If you were injured at someone else's home or a commercial establishment, the person or entity responsible for the premises may be found liable. This can cover a variety of situations including slip and falls, dog bites, assaults, among others. The person liable for your damages is the party in control of the property. That party is responsible for the care, maintenance and inspection of the property. For example, an owner may not be the responsible party if he or she has leased the property to another party who actually has control over the premises.
In general, it is the duty of an owner to exercise reasonable care in the maintenance of the premises and to warn a visitor of any dangerous conditions that are known, or should be known to him, if the conditions are not likely to be perceived by the visitor. Factors used to determine whether the owner exercised reasonable care in maintaining the property includes (a) the foreseeability of harm to others; (b) the magnitude of the risks of injury to others if the property is kept in its current condition; (c) the benefit to an individual or to society of maintaining the property in its current condition; and (d) the cost and inconvenience of providing adequate protection.
The owner or operator of the property must have notice of the defect or circumstances that caused your injury prior to the injury having occurred. The notice can either be actual notice or implied notice, meaning the owner knew or should have known of the dangerous condition given all of the surrounding facts and circumstances. When the owner actually created the dangerous condition, then notice is presumed. If a hazard cannot be eliminated, the owner has a duty to warn of the hazards he is aware of or should be aware of. In the case of dog bites, however, Minnesota law provides that it is not necessary for the owner of the dog to have previous notice of the dog's dangerous tendencies.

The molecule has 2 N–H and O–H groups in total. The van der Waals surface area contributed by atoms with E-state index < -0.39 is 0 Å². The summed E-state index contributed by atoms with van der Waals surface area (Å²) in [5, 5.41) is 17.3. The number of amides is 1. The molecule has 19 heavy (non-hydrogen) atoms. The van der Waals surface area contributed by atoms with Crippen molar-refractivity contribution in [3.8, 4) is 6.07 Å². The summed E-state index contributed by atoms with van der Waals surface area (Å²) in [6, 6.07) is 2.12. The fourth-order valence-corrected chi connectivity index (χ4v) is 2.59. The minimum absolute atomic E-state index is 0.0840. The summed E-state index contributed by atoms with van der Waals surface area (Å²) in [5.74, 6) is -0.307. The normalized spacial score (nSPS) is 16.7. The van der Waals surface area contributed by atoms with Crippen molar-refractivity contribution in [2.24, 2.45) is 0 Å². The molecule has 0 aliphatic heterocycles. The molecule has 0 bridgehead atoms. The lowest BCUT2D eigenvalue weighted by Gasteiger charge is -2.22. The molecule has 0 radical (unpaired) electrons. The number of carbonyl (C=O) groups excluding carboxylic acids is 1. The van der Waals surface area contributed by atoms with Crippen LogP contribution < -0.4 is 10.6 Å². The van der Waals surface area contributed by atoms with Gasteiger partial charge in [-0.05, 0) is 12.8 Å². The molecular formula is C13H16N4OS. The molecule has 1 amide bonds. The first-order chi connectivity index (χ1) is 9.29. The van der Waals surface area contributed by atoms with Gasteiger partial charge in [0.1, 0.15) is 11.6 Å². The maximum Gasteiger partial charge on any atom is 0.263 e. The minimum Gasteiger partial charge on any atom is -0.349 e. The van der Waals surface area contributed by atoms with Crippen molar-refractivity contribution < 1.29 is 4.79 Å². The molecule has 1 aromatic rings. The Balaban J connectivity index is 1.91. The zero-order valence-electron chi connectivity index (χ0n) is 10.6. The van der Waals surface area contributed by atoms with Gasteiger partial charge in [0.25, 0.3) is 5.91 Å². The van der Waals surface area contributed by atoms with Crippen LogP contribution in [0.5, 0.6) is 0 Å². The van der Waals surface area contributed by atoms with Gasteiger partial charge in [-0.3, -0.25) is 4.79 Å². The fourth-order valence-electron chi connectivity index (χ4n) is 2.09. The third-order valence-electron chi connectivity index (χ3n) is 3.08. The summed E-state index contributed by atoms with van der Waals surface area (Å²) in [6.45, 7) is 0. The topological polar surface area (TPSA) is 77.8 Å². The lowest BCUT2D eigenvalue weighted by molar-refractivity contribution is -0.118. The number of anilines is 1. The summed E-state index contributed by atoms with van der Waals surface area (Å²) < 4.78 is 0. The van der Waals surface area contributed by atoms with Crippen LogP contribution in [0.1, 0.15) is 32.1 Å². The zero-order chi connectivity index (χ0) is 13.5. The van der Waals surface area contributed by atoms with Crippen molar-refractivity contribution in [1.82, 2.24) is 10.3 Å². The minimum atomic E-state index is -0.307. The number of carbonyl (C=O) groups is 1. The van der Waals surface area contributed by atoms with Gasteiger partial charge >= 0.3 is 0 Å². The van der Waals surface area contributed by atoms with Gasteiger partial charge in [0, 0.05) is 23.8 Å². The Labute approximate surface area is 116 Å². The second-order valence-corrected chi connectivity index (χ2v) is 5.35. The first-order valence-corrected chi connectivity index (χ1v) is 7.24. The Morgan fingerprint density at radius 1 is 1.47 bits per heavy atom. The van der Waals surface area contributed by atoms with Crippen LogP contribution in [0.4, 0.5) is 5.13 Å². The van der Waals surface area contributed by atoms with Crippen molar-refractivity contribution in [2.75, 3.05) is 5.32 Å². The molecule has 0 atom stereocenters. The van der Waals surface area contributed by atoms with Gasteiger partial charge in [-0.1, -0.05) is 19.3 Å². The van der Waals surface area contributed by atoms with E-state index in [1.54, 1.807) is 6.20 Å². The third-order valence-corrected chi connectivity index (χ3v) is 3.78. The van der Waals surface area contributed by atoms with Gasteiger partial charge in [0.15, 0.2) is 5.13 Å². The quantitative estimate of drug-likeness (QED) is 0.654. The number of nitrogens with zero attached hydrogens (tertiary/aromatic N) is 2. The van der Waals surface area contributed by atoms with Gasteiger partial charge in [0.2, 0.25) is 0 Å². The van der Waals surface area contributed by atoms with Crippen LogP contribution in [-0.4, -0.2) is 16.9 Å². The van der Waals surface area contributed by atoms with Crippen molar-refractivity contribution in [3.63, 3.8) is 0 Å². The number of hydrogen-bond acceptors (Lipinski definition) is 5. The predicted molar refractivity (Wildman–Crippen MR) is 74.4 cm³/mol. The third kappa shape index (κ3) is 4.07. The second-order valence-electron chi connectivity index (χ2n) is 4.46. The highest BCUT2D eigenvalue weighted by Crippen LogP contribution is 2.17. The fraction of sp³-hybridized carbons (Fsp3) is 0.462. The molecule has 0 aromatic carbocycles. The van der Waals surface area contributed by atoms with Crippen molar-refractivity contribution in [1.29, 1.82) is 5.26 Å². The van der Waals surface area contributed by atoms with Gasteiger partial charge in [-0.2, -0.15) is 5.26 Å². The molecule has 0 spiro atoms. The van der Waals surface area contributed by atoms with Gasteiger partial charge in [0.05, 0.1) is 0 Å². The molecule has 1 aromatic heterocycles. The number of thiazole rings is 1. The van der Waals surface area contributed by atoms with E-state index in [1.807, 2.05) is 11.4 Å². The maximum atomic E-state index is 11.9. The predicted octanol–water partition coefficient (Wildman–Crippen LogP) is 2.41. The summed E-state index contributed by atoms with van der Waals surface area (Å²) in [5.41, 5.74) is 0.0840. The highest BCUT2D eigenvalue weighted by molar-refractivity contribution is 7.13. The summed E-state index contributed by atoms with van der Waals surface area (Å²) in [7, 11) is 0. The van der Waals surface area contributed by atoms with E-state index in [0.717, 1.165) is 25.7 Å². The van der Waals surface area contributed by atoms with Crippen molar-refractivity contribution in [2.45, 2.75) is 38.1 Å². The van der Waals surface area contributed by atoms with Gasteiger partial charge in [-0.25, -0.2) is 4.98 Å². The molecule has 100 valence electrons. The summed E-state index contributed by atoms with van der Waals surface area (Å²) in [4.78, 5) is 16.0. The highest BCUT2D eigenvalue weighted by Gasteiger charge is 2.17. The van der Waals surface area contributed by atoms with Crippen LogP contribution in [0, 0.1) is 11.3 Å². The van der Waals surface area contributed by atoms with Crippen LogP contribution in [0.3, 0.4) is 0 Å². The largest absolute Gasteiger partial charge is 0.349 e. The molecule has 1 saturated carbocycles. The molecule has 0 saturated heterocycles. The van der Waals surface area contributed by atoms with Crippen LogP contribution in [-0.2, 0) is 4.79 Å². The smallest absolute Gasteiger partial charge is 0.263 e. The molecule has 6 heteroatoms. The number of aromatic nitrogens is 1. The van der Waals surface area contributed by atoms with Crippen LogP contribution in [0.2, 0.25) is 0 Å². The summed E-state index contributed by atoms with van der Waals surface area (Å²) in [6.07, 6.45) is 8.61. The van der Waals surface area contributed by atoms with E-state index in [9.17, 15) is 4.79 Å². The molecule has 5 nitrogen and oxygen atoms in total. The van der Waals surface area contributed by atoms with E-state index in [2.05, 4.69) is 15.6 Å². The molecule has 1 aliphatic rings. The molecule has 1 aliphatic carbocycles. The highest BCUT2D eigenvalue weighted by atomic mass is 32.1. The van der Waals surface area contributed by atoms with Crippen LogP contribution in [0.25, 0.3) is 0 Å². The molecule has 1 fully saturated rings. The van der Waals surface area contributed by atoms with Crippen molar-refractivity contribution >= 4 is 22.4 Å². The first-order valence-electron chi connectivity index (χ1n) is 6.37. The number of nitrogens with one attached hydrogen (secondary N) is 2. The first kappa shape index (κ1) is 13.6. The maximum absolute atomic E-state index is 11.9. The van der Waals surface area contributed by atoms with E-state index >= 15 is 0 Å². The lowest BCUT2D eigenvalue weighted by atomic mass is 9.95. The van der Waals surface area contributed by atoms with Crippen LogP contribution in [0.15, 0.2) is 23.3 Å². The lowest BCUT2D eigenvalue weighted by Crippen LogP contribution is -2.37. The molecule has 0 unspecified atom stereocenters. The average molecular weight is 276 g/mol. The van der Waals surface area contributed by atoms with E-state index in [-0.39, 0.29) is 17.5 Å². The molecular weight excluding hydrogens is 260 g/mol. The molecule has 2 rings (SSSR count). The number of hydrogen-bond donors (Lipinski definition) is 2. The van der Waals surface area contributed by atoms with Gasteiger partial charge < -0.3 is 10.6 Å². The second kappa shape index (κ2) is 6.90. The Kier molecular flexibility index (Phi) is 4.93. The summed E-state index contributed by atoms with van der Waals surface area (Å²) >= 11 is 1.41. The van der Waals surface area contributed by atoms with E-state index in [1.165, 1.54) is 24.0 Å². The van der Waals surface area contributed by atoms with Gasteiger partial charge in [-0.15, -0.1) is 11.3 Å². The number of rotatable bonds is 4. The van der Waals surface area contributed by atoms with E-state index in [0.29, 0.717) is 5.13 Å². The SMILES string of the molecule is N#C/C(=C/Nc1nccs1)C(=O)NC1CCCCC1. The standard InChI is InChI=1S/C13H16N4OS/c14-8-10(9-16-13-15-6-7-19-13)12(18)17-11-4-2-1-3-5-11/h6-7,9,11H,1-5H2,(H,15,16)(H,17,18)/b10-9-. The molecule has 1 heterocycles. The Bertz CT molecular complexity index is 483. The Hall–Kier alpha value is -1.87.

The duty of a possessor of land to the injured person may vary depending on the status of the person at the time of the injury. Business owners typically have the highest responsibility to those who are invited onto their premises. Homeowners also have a duty to their guests. The standard of care owed to an adult trespasser is less than that owed to a person who has permission to be on the property. An owner may be liable, however, if he maintains a condition that causes injury to a trespassing child.
Product Liability deals with recoveries for personal injury or property damage resulting from the use of a product. Product liability cases may involve dangerous toys, automobile design, seat belt failures, improperly designed household products, industrial machinery, products causing explosions or burns, aviation products, prescription drugs, among othe
Injuries cost money, including time away from work, medical bills and other complications. You should have an attorney help you with your claim. Not sure if you have a good injury case? Speak to a local personal injury attorney about the merits of your case. This one step can help you protect your rights and take the proper next steps.